Charlottesville Breaking News
On April 20, the County Board of Supervisors approved the demolition of a 140-year-old church building in Keswick, a decision that would appear to run contrary to one of the goals of the County's Comprehensive Plan, which is to protect historic resources in the rural areas. Indeed, according to County planning staff, the planned demolition was one of the "unfavorable factors" of a plan to build a new facility on the site of historic South Plains Presbyterian Church site, a new structure approved in 2009 and dedicated in June.
What's more, it appears the fate of the doomed building, a circa 1870 "manse," or home for the pastor, was sealed two years ago when the Supervisors approved a plan to build the new church facility in front of it, despite a compromise crafted to retain the original building.
Founded in 1819, South Plains is one of the oldest Presbyterian churches in the County and the "mother" church of Charlottesville's First Presbyterian. Originally a simple, one-room, bathroom-less brick structure, it was later altered to incorporate Gothic Revival features and a vestibule. Along with the adjacent manse, the property has offered a familiar postcard-like scene at the intersection of Louisa and Black Cat Roads.
The new facility was finally dedicated in June, allowing the congregation, which has been worshiping at the old church continuously for nearly 200 years, to realize a dream they've had for over a decade, and for which they raise...
Protesters along the street in Charlottesville are not an unusual sight. Out on U.S. 250 west in front of the entrance of the upscale Boar's Head Inn, demonstrators are more unusual– and so was the response when Dominion Virginia Power held its shareholders meeting there May 12.
Chris Walters, 57, a carpenter and environmentalist, had gotten an email about the People’s Alliance for Clean Energy rally on the morning of Dominion's meeting, and he decided to demonstrate his disdain for mountaintop removal, a type of strip mining that some consider an environmental nightmare because of the damage it does. The protesters hoped to sway shareholders going into the meeting to consider other types of renewable energy and to nix more nuclear power plants.
Instead, someone called the cops and insisted that the demonstrators were on private land and had to leave, according to Walters.
"When the police started asking people to move to the other side of the road," says Walters, "I started walking away."
He headed west and says he was standing between the white stripe of the road and a guardrail when an Albemarle police officer allegedly said, "You have to leave; it's private property," says Walters. "I said, no it isn't. He said yes it is." And when Walters refused to leave the side of the road, he was arrested for trespassing.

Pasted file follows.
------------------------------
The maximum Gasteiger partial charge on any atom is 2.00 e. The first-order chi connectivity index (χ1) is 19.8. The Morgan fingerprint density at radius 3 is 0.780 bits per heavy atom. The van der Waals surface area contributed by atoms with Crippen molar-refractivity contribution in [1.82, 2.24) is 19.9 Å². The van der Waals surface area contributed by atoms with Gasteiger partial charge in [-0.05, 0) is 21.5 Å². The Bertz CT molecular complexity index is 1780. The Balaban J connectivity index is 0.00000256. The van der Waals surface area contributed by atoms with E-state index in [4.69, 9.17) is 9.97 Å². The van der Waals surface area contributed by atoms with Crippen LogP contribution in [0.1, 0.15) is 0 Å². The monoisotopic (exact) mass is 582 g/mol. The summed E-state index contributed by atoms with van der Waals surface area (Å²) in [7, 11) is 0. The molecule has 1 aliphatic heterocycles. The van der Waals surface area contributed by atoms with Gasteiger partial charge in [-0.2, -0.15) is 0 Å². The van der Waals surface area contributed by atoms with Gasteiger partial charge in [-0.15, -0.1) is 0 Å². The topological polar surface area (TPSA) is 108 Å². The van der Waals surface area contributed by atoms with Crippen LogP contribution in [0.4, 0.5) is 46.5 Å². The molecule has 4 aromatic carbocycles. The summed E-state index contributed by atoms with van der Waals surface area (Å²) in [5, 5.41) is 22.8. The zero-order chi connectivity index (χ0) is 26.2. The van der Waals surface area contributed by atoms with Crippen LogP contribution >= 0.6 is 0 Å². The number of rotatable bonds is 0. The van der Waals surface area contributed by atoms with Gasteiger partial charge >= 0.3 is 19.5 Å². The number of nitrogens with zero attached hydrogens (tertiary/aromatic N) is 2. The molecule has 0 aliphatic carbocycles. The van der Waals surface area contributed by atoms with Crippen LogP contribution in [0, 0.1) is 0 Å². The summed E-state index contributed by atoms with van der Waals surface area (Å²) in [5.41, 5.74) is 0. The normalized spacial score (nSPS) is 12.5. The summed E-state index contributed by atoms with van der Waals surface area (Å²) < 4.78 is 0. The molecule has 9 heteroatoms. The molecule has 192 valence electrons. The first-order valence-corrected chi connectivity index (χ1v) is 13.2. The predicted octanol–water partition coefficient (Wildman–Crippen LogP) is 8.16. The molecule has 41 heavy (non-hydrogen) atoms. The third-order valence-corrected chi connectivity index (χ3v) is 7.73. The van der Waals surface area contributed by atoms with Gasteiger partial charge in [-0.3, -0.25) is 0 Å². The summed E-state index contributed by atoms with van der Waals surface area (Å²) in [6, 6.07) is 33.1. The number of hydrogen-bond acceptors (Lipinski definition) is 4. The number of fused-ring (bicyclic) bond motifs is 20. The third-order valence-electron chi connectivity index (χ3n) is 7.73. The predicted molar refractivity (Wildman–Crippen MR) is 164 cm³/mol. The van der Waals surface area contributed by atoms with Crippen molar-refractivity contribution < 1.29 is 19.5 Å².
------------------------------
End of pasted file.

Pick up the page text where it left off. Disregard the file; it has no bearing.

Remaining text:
Rutherford Institute founder John Whitehead is i...
In the long-running tragi-comedy over the local waterworks' desire to avoid dredging its main reservoir and instead build a sparkly new reservoir, two factoids emerge from the pages of the upcoming board meeting packet:
- 2011 water use is on track to match a record low
- getting a proposal to dredge the reservoir could cost over $220,000
Avid readers may recall that the Hook once covered the monthly calisthenics of this dredge-averse body, but after its board decided to ignore its own figures of plummeting water use and inflated dredging estimates– remember the Panama Canal pricing?– we moved on to other topics.
Nearly two years ago, the RWSA board hired Schnabel Engineering to design a new dam to focus all water storage efforts in one place, and after a 3-2 turnabout by City Council (the only government crying foul on that plan), all the stars seem to be lining up to begin dam construction this fall.
Even if it's not needed.
New data show that the community is using one fifth less water than a decade ago. The latest figures show use of just 8.72 million gallons a day during first five months of 2011. That's 20 percent less than the 10.91 million gallons a day drawn during the first five months of 2001 and just 0.02 mil...
The woman accused of seeking a hitman to kill her late husband's girlfriend has waived her preliminary hearing, so her solicitation-to-commit murder charge goes to the grand jury. Linda Faye Currier McDaniel, 62, had also been charged with solicitation to commit arson, but that charge was dropped during the June 23 hearing in Albemarle General District Court.
McDaniel was arrested April 17 in the alleged murder-for-hire plot and was later released on bail.
The plot came to light when a man acquainted with both the alleged intended killer and her alleged intended victim notified the latter that he been approached to make the hit.
The arrest came just about a week after the April 11 death of Jessie Edward McDaniel, 62, to whom Mrs. McDaniel wrote that she was married for 32 years in the guest book of Mr. McDaniel's obituary. The obituary itself, however, omits any mention of Mrs. McDaniel and instead describes as "the love of his life" Joyce Broderick, the alleged intended victim.
The man who may serve as state's key witness is William "Billy" Marshall, according to Assistant Commonwealth's Attorney Jon Zug. Marshall was approached by Mrs. McDaniel with an offer to kill Broderick and burn down her mobile home on McCauley Court. No fire...